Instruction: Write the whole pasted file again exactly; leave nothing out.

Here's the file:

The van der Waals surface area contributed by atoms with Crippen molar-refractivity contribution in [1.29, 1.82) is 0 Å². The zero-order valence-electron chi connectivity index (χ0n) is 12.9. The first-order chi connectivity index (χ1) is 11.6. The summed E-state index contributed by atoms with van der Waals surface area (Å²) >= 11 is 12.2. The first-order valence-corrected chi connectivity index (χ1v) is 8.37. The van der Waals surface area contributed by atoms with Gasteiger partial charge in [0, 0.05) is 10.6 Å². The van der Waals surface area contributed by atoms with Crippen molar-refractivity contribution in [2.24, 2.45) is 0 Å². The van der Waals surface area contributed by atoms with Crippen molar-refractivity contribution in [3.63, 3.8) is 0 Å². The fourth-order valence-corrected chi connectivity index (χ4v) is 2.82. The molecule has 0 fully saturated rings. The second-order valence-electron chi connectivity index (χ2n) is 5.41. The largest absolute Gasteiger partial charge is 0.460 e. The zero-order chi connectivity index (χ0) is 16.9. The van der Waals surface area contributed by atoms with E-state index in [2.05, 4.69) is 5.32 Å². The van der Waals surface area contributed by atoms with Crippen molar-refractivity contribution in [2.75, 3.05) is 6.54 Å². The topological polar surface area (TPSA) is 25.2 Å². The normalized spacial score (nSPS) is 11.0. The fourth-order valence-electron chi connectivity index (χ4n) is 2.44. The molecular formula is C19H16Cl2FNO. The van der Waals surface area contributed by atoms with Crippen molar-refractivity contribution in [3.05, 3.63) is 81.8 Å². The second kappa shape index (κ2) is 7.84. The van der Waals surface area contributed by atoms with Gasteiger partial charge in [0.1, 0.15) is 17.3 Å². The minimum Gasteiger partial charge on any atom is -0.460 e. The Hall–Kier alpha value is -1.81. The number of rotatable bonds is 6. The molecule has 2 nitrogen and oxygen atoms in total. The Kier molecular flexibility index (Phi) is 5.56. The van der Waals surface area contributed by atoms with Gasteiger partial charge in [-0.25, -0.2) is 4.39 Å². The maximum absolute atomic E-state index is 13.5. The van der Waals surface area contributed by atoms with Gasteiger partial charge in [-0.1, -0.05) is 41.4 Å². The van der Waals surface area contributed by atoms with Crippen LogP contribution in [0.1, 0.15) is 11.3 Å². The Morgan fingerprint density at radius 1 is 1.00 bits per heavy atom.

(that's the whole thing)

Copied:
The van der Waals surface area contributed by atoms with Crippen molar-refractivity contribution in [1.29, 1.82) is 0 Å². The zero-order valence-electron chi connectivity index (χ0n) is 12.9. The first-order chi connectivity index (χ1) is 11.6. The summed E-state index contributed by atoms with van der Waals surface area (Å²) >= 11 is 12.2. The first-order valence-corrected chi connectivity index (χ1v) is 8.37. The van der Waals surface area contributed by atoms with Gasteiger partial charge in [0, 0.05) is 10.6 Å². The van der Waals surface area contributed by atoms with Crippen molar-refractivity contribution in [2.24, 2.45) is 0 Å². The van der Waals surface area contributed by atoms with Crippen molar-refractivity contribution in [3.63, 3.8) is 0 Å². The fourth-order valence-corrected chi connectivity index (χ4v) is 2.82. The molecule has 0 fully saturated rings. The second-order valence-electron chi connectivity index (χ2n) is 5.41. The largest absolute Gasteiger partial charge is 0.460 e. The zero-order chi connectivity index (χ0) is 16.9. The van der Waals surface area contributed by atoms with E-state index in [2.05, 4.69) is 5.32 Å². The van der Waals surface area contributed by atoms with Crippen molar-refractivity contribution in [2.75, 3.05) is 6.54 Å². The topological polar surface area (TPSA) is 25.2 Å². The normalized spacial score (nSPS) is 11.0. The fourth-order valence-electron chi connectivity index (χ4n) is 2.44. The molecular formula is C19H16Cl2FNO. The van der Waals surface area contributed by atoms with Crippen molar-refractivity contribution in [3.05, 3.63) is 81.8 Å². The second kappa shape index (κ2) is 7.84. The van der Waals surface area contributed by atoms with Gasteiger partial charge in [0.1, 0.15) is 17.3 Å². The minimum Gasteiger partial charge on any atom is -0.460 e. The Hall–Kier alpha value is -1.81. The number of rotatable bonds is 6. The molecule has 2 nitrogen and oxygen atoms in total. The Kier molecular flexibility index (Phi) is 5.56. The van der Waals surface area contributed by atoms with Gasteiger partial charge in [-0.25, -0.2) is 4.39 Å². The maximum absolute atomic E-state index is 13.5. The van der Waals surface area contributed by atoms with Gasteiger partial charge in [-0.1, -0.05) is 41.4 Å². The van der Waals surface area contributed by atoms with Crippen LogP contribution in [0.1, 0.15) is 11.3 Å². The Morgan fingerprint density at radius 1 is 1.00 bits per heavy atom.